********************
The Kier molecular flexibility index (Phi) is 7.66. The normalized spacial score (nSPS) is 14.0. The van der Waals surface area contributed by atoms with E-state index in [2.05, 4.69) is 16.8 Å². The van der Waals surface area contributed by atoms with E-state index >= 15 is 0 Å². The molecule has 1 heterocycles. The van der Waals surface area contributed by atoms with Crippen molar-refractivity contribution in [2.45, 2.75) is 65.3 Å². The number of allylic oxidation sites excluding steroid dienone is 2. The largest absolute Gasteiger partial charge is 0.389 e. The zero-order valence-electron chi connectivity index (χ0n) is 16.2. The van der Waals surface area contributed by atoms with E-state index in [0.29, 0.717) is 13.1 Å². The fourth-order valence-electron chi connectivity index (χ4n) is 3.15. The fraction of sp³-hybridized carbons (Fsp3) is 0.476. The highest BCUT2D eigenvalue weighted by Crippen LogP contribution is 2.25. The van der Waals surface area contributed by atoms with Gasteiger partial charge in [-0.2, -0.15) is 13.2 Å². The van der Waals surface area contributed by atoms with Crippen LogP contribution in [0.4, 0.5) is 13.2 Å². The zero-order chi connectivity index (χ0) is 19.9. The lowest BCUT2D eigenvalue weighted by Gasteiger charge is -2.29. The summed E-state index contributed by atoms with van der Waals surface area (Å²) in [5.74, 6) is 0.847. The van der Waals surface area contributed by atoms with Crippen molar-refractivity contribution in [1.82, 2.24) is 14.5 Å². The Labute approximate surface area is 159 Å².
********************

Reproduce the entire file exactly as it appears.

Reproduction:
The Kier molecular flexibility index (Phi) is 7.66. The normalized spacial score (nSPS) is 14.0. The van der Waals surface area contributed by atoms with E-state index in [2.05, 4.69) is 16.8 Å². The van der Waals surface area contributed by atoms with E-state index >= 15 is 0 Å². The molecule has 1 heterocycles. The van der Waals surface area contributed by atoms with Crippen molar-refractivity contribution in [2.45, 2.75) is 65.3 Å². The number of allylic oxidation sites excluding steroid dienone is 2. The largest absolute Gasteiger partial charge is 0.389 e. The zero-order valence-electron chi connectivity index (χ0n) is 16.2. The van der Waals surface area contributed by atoms with E-state index in [0.29, 0.717) is 13.1 Å². The fourth-order valence-electron chi connectivity index (χ4n) is 3.15. The fraction of sp³-hybridized carbons (Fsp3) is 0.476. The highest BCUT2D eigenvalue weighted by Crippen LogP contribution is 2.25. The van der Waals surface area contributed by atoms with Gasteiger partial charge in [-0.2, -0.15) is 13.2 Å². The van der Waals surface area contributed by atoms with Crippen LogP contribution in [0.4, 0.5) is 13.2 Å². The zero-order chi connectivity index (χ0) is 19.9. The lowest BCUT2D eigenvalue weighted by Gasteiger charge is -2.29. The summed E-state index contributed by atoms with van der Waals surface area (Å²) in [5.74, 6) is 0.847. The van der Waals surface area contributed by atoms with Crippen molar-refractivity contribution in [1.82, 2.24) is 14.5 Å². The Labute approximate surface area is 159 Å².